In this book a psychotherapist describes ten cases which include that of Thelma, an elderly woman possessed by a past love-affair; Carlos, a middle-aged man compulsively lustful in the face of fatal cancer; and Betty, whose obesity threatens to engulf both herself and the psychiatrist. The work provides an insight into a therapist at work. Dr Yalom confronts not only his own feelings and errors, but the uncertainty at the very heart of the therapeutic encounter. He describes the way he breaks through that uncertainty to a patient's ultimate truth. Only by recognizing the stark facts of human existence, he suggests, can any of us live in full awareness of ourselves as mortal creatures.
Author: Irvin D. Yalom
Category: Existential psychotherapy
In the midst of her work with Ben, a severely disturbed five-year-old, Annie is hospitalized with her own breakdown and must finally uncover where her history of childhood terror overlaps with Ben's and learn how her work in the field of psychotherapy involves great risks and great gifts.
A Story of Harm and Healing in Psychotherapy
Author: Annie G. Rogers
"All of us are creatures of a day,” wrote Marcus Aurelius, “rememberer and remembered alike.” In his long-awaited new collection of stories, renowned psychiatrist Irvin D. Yalom describes his patients' struggles—as well as his own—to come to terms with the two great challenges of existence: how to have a meaningful life, and how to reckon with its inevitable end. In these pages, we meet a nurse, angry and adrift in a morass of misery where she has lost a son to a world of drugs and crime, and yet who must comfort the more privileged through their own pain; a successful businessman who, in the wake of a suicide, despairs about the gaps and secrets that infect every relationship; a newly minted psychologist whose study of the human condition damages her treasured memories of a lost friend; and a man whose rejection of philosophy forces even Yalom himself into a crisis of confidence. Their names and stories will linger long after the book's last page is turned. Like Love's Executioner, which established Yalom's preeminence as a storyteller illuminating the drama of existential therapy, Creatures of a Day is funny, earthy, and often shocking; it is a radically honest statement about the difficulties of human life, but also a celebration of some of the finest fruits—love, family, friendship—that life can bear. We are all creatures of a day. With Yalom as a guide, we can find in this book the means not just to make our own day bearable, but meaningful—and perhaps even joyful.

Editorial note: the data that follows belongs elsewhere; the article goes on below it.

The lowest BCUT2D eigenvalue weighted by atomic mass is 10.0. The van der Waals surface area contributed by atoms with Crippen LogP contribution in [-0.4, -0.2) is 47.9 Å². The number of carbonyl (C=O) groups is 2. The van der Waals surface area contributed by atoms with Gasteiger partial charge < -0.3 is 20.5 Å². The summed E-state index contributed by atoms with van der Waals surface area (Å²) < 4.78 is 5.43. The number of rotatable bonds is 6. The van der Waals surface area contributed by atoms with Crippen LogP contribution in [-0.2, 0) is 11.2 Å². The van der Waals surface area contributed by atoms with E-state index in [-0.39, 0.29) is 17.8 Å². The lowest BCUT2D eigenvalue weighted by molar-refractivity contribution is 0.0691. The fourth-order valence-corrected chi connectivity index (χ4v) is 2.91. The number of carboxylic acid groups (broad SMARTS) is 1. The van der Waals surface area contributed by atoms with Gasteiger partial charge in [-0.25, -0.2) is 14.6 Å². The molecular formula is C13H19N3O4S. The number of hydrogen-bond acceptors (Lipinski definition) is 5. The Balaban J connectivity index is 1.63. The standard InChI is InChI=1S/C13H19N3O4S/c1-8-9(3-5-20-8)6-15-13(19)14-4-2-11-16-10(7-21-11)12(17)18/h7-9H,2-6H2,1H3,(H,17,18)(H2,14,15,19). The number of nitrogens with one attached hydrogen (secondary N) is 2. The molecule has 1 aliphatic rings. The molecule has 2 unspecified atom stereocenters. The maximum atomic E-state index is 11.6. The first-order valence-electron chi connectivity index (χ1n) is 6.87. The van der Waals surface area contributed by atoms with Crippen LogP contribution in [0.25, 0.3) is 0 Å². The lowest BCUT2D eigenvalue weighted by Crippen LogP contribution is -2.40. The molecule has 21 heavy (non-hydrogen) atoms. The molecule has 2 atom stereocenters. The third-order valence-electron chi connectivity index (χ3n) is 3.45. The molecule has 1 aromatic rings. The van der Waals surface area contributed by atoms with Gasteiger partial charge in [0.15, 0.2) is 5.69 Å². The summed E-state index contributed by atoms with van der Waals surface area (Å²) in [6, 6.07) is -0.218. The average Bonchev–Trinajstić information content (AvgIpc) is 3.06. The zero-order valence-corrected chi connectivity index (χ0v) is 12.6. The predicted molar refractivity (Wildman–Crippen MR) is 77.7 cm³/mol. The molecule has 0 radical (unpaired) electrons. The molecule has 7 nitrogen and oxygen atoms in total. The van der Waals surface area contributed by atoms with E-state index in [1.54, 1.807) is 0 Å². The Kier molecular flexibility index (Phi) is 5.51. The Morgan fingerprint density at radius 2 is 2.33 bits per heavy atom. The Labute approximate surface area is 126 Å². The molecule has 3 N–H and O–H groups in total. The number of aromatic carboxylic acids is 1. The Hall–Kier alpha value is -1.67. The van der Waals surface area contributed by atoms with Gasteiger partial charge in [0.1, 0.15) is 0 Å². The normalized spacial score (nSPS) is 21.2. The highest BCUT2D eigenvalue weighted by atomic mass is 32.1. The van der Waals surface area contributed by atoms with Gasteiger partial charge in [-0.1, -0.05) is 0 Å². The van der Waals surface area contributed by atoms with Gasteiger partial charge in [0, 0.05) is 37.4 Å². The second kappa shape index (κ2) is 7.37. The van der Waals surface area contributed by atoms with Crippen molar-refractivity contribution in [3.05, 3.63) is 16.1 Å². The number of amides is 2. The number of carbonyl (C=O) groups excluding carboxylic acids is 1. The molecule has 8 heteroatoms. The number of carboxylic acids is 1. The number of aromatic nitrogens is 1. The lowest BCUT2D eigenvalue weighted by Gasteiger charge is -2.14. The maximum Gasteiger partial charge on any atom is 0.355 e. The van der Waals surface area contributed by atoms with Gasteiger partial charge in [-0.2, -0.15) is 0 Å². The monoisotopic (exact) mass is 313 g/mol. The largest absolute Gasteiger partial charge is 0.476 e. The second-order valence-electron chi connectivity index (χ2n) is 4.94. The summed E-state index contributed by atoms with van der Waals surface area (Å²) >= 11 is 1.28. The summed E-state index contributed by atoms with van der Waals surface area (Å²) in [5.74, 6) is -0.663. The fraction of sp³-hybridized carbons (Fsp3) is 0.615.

And Other Tales of Psychotherapy
Author: Irvin D. Yalom
Publisher: Basic Books
WHAT MEN WANT. WHAT MEN FEEL. WHAT WOMEN NEED TO KNOW. When Dr. Brandy Engler opened her sex therapy practice for women in Manhattan, she got a big surprise. Most of the calls were from men. They wanted to talk about womanizing, porn addiction, impotence, prostitutes—and most of all, love. Her patients were everyday guys from all walks of life. Among them were David, the Wall Street hotshot and compulsive womanizer; Charles, an introvert who kept pushing away the fiancée he thought was too beautiful for him; Paul, the self-made man who visited massage parlors despite his sexy wife; and the men’s group whose stark revelations about male anger and their search for the right woman will open your eyes. In The Men on My Couch, Dr. Engler allows readers inside those private sessions to witness her exciting and evocative encounters with what men desire and fear. Dr. Engler tells her own story, too. At first her patients’ revelations are painful and disconcerting, especially against the backdrop of her own difficult love affair. Yet Dr. Engler lets readers experience how she evolves both professionally and personally, from chagrin to compassion, and reconciles her idealized notions of love and sex with the unexpected and raw truths she hears in the office. The Men on My Couch is unlike books you’ve read before. There are no tired facile conclusions or pejorative generalizations. Here are fresh insights into modern sexual maladies, gleaned from real people having real struggles and experiencing real epiphanies—in the real world. This book will change how both women and men think about love, sex, and desire.
True Stories of Sex, Love and Psychotherapy
Author: Brandy Engler,David Rensin